One of the great things about people who think positively and live happy lives is that they love to help others do the same. There are countless positive-thinking books and these 15 are a great way to help you start living a happy life.

1. Man’s Search For Meaning by Victor E. Frankl

mans search for meaning

    This book goes through the horrific struggle of Viktor Frankl who survived holocaust concentration camps. The only thing that kept him going was his idea that everything, even the worst of human suffering, had to have meaning. If you’re struggling through anything in your life, I guarantee the words of Viktor will give you courage to press on and find happiness.

    2. Tuesdays with Morrie by Mitch Albom

    tuesday with morrie

       

      What is life’s greatest lesson? Morrie, a retired professor with a fatal disease, opts to use his predicament to share that message as opposed to just giving up and dying. Following the last few months of Morrie’s life will help you realize what is truly important in life.

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      3. The Last Lecture by Randy Pausch

      Lecture_Book

        Similar to Tuesdays with Morrie, Randy is a college professor who finds he has a fatal disease with only a few months to live. It is customary for professors at his university (Carnegie Mellon) to give a final lecture with the basis of ‘what wisdom would you impart to a large group of people if it was your last chance?’ Randy stays incredibly positive throughout and even keeps the lecture humorous and entertaining. Amidst it all, his wisdom is a powerful reminder about how to live a happy, full life.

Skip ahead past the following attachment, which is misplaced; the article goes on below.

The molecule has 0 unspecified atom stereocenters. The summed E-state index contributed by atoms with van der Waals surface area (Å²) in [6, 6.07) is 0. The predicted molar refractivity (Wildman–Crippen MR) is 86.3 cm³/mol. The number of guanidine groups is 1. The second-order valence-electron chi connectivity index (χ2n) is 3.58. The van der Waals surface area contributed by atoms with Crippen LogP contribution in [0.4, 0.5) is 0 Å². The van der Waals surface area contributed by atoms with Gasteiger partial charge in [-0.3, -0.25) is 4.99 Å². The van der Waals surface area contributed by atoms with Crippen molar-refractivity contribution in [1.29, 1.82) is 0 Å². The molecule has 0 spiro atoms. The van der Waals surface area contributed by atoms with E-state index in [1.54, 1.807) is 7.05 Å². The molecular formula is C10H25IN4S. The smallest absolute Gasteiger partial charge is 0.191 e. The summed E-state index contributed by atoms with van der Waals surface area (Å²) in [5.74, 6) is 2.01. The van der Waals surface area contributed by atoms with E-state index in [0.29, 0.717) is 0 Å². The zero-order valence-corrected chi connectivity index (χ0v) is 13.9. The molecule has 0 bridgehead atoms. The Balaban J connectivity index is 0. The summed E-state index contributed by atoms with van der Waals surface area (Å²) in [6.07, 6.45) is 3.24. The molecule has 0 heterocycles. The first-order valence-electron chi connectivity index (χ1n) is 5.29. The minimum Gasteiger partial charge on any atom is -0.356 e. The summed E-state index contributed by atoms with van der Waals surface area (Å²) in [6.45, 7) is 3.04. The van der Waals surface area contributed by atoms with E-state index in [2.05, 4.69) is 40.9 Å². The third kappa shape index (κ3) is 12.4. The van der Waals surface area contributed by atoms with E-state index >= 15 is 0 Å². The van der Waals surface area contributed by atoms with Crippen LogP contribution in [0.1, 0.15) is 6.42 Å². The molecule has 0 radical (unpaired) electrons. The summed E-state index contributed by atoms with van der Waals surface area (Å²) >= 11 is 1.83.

4. Earning Freedom by Michael Santos

        earning freedom

          Michael Santos was sentenced to 45 years is prison for selling drugs. During his term he fought hard to earn a masters degree and half of a doctorate (halted by the warden) while writing numerous books educating students about the criminal justice system. This book provides a fascinating window into his entire sentence (released in 2012) and how a positive attitude and strong work ethic got him through it. If he found happiness in prison through positive thinking, we can do it anywhere.

          If you don’t have the attention span to finish a long book, the following quick reads are shorter but just as powerful.

          5. The Little Engine That Could by Watty Piper

          little engine that could

            This book has shaped childrens’ minds for years. It illustrates the undeniable fact that when you think positively and believe in yourself, you can accomplish extraordinary things.